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SpaceX and Jared Isaacman offer private mission to NASA to raise Hubble’s orbit

Capitalism in space: In a press release issued yesterday, NASA revealed that it has signed an unfunded agreement with SpaceX and Jared Isaacman’s Polaris program (which has purchased a series of manned missions on Dragon) to study the possibility of sending one of those private manned missions to the Hubble Space Telescope to raise its orbit.

SpaceX – in partnership with the Polaris Program – proposed this study to better understand the technical challenges associated with servicing missions. This study is non-exclusive, and other companies may propose similar studies with different rockets or spacecraft as their model.

Teams expect the study to take up to six months, collecting technical data from both Hubble and the SpaceX Dragon spacecraft. This data will help determine whether it would be possible to safely rendezvous, dock, and move the telescope into a more stable orbit.

In my book describing the history of the people who created Hubble, The Universe in a Mirror, I repeatedly noted how throughout its history people have tried to kill it, first in the design phase, then in the budget, then during construction, then after it was launched and the mirror was found to be ground incorrectly, and then after the Columbia accident when NASA management tried to cancel its last shuttle servicing mission.

Every attempt failed. As I have noted in that book and many times since its publication, Hubble is a telescope that will not die. NASA has for years intended to launch a mission to de-orbit it when its orbit had decayed enough that it was unstable. I’ve always said that when that time came, someone would propose and push for a mission to instead raise that orbit.

That prediction is now coming true. Though no robot arm exists yet for Dragon to use to grab Hubble in any rendezvous attempt, creating one is hardly difficult. At that point raising the telescope’s orbit becomes relatively trivial.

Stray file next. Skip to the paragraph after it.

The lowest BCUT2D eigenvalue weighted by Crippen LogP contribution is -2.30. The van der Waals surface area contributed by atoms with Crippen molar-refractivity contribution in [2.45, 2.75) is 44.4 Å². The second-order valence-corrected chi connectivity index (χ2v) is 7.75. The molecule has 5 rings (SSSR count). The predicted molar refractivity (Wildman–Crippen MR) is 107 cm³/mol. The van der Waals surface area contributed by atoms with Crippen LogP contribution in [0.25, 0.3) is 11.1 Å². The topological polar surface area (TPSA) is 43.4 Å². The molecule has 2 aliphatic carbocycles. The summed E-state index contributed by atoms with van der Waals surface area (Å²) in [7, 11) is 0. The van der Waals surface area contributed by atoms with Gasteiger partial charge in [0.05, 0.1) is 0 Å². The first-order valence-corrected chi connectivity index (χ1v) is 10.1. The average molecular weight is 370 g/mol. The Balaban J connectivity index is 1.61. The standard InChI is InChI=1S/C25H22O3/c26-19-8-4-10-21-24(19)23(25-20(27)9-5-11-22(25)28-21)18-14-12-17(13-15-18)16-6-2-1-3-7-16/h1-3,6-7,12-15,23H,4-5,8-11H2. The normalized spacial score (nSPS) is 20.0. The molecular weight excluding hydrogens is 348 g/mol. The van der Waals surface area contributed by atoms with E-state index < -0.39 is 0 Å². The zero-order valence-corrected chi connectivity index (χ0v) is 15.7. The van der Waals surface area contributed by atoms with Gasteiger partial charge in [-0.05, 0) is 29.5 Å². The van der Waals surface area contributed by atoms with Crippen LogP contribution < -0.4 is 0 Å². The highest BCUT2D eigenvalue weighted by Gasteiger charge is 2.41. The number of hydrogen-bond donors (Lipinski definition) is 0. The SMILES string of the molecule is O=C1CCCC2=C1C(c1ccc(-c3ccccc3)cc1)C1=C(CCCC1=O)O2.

Whether such a mission could do more, such as replace Hubble’s ailing gyroscopes, is unknown. It would be foolish however not to review that possibility as well.

Conscious Choice cover

Now available in hardback and paperback as well as ebook!


From the press release: In this ground-breaking new history of early America, historian Robert Zimmerman not only exposes the lie behind The New York Times 1619 Project that falsely claims slavery is central to the history of the United States, he also provides profound lessons about the nature of human societies, lessons important for Americans today as well as for all future settlers on Mars and elsewhere in space.

Conscious Choice: The origins of slavery in America and why it matters today and for our future in outer space, is a riveting page-turning story that documents how slavery slowly became pervasive in the southern British colonies of North America, colonies founded by a people and culture that not only did not allow slavery but in every way were hostile to the practice.  
Conscious Choice does more however. In telling the tragic history of the Virginia colony and the rise of slavery there, Zimmerman lays out the proper path for creating healthy societies in places like the Moon and Mars.


“Zimmerman’s ground-breaking history provides every future generation the basic framework for establishing new societies on other worlds. We would be wise to heed what he says.” —Robert Zubrin, founder of founder of the Mars Society.


All editions are available at Amazon, Barnes & Noble, and all book vendors, with the ebook priced at $5.99 before discount. The ebook can also be purchased direct from my ebook publisher, ebookit, in which case you don't support the big tech companies and I get a bigger cut much sooner.


Autographed printed copies are also available at discount directly from me (hardback $24.95; paperback $14.95; Shipping cost for either: $5.00). Just email me at zimmerman @ nasw dot org.


  • Gary

    As you have noted many times, SpaceX’s ability to get to space quickly and cheaply and, with Starship, carrying large payloads should change everything about how we view practical applications in space. What was once impossible – either from and engineering or a cost standpoint – now can be viewed in a whole new light.

    I look forward to Starship carrying a whole fleet of drones to explore Mars. Musk should consider that in the first “dry run” of Starship to Mars before sending humans.

  • Doubting Thomas

    Be nice if a few major Universities pitched in for this effort. I am sure that Hubble provided much data as grist for PhD mills. With enough effort by a consortium of Universities, I’m sure that SpaceX could devise “shuttle like” remote arms on Starship variant to permit upgrade of Hubble instrumentations which was designed to be repairable / upgradeable.